Colloquium, Prof. Jessica Taylor-Piotrowski, 19.12.17: Finding Orchids in a Field of Dandelions

Prof. Jessica Taylor-Piotrowski, Amsterdam School of Communication Research (ASCoR) at the University of Amsterdam (UvA)

12:15-13:45, 19.12.17

Terrace building, Room 4026

"Finding Orchids in a Field of Dandelions"

 In 1961, in a now-classic text, Schramm, Lyle, and Parker summarized their understanding of the influence of television on children:

For some children under some conditions, some television is harmful. For other children under the same conditions or for the same children under other conditions it may be beneficial. For most children under most conditions, most television is probably neither particularly harmful nor particularly beneficial. This may seem unduly cautious, or full of weasel words, or, perhaps, academic gobbledygook to cover up something inherently simple ( . . . ). We wish it were. Effects are not that simple.

More than fifty years later, not much has changed.  Except everything has changed. The media space is more diverse and personalized than ever before. Children are accessing media at younger ages, and their rates of use continue to climb. The digital revolution has challenged traditional theories of media effects as users negotiate the space between consumers and producers. And with these changes, scholars are clamouring to understand who is affected by media, when these effects occur, and how these effects unfold. Embracing complexity seems to be the mantra of the day.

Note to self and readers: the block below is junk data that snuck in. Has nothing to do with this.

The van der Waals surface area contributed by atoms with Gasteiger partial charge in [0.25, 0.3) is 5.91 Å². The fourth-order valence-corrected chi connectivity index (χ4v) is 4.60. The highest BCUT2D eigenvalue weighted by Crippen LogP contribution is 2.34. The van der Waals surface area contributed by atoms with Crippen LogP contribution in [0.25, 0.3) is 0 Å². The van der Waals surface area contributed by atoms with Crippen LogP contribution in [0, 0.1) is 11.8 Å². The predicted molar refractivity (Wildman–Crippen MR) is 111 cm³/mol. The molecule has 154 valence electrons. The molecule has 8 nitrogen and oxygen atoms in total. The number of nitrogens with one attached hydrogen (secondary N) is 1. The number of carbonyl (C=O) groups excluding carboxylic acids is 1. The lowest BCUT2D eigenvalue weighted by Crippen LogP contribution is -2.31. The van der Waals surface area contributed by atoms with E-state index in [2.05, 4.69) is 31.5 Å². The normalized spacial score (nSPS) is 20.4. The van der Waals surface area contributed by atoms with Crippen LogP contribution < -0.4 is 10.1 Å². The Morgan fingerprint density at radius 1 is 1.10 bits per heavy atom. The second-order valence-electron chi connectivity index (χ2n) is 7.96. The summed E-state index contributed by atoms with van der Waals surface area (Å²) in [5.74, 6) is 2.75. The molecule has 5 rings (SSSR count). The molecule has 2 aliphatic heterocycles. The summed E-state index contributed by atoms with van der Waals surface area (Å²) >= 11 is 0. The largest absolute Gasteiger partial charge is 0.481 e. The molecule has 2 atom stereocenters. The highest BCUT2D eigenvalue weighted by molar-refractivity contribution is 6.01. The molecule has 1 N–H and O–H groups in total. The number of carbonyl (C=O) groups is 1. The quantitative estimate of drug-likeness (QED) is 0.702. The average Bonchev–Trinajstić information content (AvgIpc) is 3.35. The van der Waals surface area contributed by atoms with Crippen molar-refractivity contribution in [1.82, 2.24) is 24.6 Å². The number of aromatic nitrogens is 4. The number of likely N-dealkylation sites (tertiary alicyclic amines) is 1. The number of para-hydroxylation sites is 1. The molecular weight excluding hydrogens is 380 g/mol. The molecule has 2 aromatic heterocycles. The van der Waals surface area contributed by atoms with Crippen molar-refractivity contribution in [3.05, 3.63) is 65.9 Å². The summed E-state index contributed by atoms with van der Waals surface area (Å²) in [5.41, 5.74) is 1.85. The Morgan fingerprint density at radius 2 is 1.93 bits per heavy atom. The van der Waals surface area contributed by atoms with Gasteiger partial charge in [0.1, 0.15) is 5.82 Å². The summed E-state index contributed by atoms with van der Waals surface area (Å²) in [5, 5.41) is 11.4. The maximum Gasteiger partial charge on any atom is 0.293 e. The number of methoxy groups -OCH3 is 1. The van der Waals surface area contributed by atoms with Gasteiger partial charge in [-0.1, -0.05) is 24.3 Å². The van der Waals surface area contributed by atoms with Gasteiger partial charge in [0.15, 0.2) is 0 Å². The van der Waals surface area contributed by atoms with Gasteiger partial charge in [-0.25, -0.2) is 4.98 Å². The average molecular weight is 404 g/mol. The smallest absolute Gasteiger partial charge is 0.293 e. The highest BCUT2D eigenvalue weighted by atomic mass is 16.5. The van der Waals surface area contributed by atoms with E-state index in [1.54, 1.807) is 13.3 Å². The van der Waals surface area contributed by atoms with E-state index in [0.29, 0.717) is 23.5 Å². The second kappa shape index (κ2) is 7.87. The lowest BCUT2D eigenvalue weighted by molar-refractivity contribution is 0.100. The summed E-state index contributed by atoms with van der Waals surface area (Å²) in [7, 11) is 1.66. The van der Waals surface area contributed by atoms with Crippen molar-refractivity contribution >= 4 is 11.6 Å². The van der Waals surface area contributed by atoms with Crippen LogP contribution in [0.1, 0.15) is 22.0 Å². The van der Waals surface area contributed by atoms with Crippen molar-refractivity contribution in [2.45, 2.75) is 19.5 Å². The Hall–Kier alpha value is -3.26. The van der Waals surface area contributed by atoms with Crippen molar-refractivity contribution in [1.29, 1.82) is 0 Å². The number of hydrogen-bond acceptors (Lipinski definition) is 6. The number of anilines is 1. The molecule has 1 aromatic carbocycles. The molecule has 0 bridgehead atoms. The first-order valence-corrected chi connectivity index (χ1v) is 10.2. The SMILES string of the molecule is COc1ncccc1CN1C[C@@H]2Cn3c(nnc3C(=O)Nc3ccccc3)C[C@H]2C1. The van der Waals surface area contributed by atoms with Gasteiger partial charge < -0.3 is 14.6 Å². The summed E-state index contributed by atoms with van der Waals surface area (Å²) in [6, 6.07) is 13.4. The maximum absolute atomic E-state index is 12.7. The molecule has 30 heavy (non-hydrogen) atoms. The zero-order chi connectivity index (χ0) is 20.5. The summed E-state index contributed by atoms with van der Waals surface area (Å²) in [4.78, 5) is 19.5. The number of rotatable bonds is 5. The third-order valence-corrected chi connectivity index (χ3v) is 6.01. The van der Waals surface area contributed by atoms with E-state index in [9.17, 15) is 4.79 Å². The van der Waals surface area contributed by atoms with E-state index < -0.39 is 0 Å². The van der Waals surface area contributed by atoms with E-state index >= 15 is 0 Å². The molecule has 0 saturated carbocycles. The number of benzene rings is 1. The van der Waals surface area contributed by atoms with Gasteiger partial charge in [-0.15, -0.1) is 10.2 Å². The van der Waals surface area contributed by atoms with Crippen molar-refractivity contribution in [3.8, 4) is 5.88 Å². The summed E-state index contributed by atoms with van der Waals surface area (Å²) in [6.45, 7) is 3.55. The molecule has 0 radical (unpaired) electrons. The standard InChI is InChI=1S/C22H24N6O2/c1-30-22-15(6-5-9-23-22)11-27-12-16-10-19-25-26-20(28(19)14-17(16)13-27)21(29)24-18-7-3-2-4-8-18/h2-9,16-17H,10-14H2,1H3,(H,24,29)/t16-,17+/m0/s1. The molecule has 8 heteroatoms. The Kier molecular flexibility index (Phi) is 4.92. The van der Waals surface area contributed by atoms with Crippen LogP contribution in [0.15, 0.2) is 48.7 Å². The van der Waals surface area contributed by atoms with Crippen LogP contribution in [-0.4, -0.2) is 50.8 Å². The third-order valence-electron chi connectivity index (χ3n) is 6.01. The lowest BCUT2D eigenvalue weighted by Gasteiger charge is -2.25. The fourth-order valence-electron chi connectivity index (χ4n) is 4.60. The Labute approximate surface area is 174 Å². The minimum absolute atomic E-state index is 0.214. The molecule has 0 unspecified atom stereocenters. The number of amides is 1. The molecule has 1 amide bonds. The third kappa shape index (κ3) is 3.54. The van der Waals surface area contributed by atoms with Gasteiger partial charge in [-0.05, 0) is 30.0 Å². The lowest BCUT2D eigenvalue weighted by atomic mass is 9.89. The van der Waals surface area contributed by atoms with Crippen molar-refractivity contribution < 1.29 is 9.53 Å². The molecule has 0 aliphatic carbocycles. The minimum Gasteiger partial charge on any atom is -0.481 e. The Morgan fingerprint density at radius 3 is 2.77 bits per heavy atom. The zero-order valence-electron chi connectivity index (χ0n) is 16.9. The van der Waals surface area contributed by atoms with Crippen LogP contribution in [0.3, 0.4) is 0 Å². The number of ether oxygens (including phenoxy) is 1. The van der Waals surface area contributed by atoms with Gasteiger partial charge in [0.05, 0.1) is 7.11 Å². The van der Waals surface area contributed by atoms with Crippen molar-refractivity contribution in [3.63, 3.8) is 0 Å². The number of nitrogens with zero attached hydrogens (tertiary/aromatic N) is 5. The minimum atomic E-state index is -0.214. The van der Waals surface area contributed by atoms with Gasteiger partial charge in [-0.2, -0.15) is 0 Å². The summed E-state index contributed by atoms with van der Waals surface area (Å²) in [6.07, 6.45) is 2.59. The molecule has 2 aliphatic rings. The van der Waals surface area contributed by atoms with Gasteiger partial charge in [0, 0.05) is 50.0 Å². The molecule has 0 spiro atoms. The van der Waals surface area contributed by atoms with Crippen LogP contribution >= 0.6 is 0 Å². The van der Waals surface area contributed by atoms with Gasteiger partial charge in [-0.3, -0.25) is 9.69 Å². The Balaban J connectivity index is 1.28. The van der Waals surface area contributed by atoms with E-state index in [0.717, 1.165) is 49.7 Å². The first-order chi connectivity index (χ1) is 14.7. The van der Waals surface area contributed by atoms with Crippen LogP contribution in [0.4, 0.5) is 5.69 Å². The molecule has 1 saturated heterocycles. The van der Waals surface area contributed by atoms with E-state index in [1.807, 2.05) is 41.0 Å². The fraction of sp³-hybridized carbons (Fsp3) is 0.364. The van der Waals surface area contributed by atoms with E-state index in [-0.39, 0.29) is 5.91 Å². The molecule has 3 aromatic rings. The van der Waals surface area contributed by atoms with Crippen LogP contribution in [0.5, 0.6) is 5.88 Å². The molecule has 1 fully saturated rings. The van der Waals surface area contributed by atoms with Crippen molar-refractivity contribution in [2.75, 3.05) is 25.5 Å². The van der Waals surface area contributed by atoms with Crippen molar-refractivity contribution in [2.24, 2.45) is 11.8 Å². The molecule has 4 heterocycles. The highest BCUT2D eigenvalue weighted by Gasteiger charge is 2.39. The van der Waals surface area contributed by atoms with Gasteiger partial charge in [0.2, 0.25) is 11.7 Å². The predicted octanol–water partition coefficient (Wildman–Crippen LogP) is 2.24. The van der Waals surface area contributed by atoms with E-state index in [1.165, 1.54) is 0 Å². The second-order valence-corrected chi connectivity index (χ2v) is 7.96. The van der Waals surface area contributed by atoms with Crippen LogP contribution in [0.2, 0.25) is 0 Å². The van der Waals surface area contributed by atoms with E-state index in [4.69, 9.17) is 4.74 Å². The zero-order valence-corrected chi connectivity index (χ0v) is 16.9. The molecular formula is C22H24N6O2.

But how? How do we embrace the complexity of today’s media space? How do we resolve the seeming contradiction between a public rhetoric that suggests large media effects and a scientific literature which increasingly argues the reverse? One way may be through the paradigm of differential susceptibility. Rather than looking for omnibus patterns across users and content, the key to modern-day media effects may instead be found by looking for patterns within the intersection between consumer, content, and context.

Borrowing from developmental psychology, in her talk, Dr. Piotrowski will rely on the metaphor of orchid and dandelion children to illustrate the application of differential susceptibility in media-effects scholarship. Orchid children, like the flower, are able to develop beautifully in conditions of support and nurture but promptly decline in conditions of neglect. In contrast, dandelion children are relatively hardy and able to survive and thrive across a range of environments. But who are the orchids? Who are the dandelions? How do we find them? Presenting results from a series of studies conducted with more than 1000 children in The Netherlands, Piotrowski will highlight how she and her colleagues are attempting to find orchids in a field of dandelions, the theoretical, methodological, and analytic challenges that have emerged during their search, and why these challenges are worth the effort.

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